Buddhism with an Attitude: The Tibetan Seven-Point Mind by B. Alan Wallace

By B. Alan Wallace

During this publication the writer explains a primary kind of psychological education known as lojong, that may actually be translated as attitudinal education.

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Extra resources for Buddhism with an Attitude: The Tibetan Seven-Point Mind Training

Sample text

The seed won't vanish, but it will not sprout. The first of the four remedial powers is remorse, regarding a misdeed as detrimental. Remorse is sincerely focusing on a misdeed, taking responsibility for it, and regretting having done it. Remorse also includes acknowledging consequences. Just as remorse is a step toward nullifying the impact of a negative karmic seed, rejoicing in virtue empowers its positive karma. Tsongkhapa said that the easiest way to empower the mind in virtue is to take delight in virtue.

The Second Point moves directly to the contemplative investigation of the nature of reality and consciousness itself. The brief mnemonic of the text encapsulates some of the deepest insight practices in Tibetan Buddhism. The insight practices taught here probe the nature of consciousness and its relation to reality, which is the mystery to be revealed. The stability referred to is meditative stability, mental balance, the prerequisite to the contemplative investigation of the ultimate nature of mind and reality.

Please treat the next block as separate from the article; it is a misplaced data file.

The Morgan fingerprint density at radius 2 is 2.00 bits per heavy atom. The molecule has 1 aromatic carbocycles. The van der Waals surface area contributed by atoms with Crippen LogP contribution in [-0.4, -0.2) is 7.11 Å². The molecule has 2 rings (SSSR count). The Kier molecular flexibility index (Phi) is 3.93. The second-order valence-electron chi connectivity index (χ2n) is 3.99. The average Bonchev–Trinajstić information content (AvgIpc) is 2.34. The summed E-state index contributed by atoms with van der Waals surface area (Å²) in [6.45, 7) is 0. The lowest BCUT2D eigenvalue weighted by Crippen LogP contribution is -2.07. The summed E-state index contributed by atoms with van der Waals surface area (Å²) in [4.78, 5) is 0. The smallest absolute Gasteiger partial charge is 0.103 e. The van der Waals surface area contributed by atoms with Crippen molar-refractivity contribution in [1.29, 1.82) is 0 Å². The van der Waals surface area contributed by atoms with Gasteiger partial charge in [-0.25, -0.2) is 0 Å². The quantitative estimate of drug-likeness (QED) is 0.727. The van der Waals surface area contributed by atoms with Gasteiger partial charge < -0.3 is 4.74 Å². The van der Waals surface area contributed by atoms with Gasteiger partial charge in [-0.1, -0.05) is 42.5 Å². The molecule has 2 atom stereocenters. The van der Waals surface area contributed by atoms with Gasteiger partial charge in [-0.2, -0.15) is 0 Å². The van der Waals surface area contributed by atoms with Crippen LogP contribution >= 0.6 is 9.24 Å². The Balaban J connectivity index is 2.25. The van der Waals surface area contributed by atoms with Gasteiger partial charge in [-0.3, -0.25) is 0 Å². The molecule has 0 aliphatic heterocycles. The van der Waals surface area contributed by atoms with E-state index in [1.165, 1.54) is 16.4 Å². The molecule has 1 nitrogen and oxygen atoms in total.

Misunderstanding actions and their consequences can be disastrous. The Buddhist response to the non-virtues we all commit while strapped to the wheel of samsara can be inspiring and encouraging. The Buddhist teaching is that it is possible to neutralize negative karmic seeds embedded in the stream of consciousness. Deeds cannot be undone, but it is possible to purify one's mind-stream so that the impact of karmic seeds will be nullified. " The metaphor for the effectiveness of the four remedial powers is that of burning a seed.

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